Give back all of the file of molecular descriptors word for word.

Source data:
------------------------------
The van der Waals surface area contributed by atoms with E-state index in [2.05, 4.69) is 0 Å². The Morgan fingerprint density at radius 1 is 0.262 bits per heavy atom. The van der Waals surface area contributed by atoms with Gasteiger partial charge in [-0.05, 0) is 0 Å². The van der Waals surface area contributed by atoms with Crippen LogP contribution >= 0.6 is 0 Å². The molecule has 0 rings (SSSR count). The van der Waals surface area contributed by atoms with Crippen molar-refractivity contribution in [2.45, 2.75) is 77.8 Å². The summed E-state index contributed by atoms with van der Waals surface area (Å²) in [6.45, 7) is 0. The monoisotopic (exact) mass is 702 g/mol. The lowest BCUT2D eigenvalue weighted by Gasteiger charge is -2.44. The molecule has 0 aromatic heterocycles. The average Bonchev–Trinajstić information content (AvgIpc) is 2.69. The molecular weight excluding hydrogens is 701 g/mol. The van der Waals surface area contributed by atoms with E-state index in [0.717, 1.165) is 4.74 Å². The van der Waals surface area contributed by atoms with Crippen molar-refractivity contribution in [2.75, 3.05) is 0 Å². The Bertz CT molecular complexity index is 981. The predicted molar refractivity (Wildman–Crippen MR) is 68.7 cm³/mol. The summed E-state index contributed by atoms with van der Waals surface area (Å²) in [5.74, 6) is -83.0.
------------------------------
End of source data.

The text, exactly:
The van der Waals surface area contributed by atoms with E-state index in [2.05, 4.69) is 0 Å². The Morgan fingerprint density at radius 1 is 0.262 bits per heavy atom. The van der Waals surface area contributed by atoms with Gasteiger partial charge in [-0.05, 0) is 0 Å². The van der Waals surface area contributed by atoms with Crippen LogP contribution >= 0.6 is 0 Å². The molecule has 0 rings (SSSR count). The van der Waals surface area contributed by atoms with Crippen molar-refractivity contribution in [2.45, 2.75) is 77.8 Å². The summed E-state index contributed by atoms with van der Waals surface area (Å²) in [6.45, 7) is 0. The monoisotopic (exact) mass is 702 g/mol. The lowest BCUT2D eigenvalue weighted by Gasteiger charge is -2.44. The molecule has 0 aromatic heterocycles. The average Bonchev–Trinajstić information content (AvgIpc) is 2.69. The molecular weight excluding hydrogens is 701 g/mol. The van der Waals surface area contributed by atoms with E-state index in [0.717, 1.165) is 4.74 Å². The van der Waals surface area contributed by atoms with Crippen molar-refractivity contribution in [2.75, 3.05) is 0 Å². The Bertz CT molecular complexity index is 981. The predicted molar refractivity (Wildman–Crippen MR) is 68.7 cm³/mol. The summed E-state index contributed by atoms with van der Waals surface area (Å²) in [5.74, 6) is -83.0.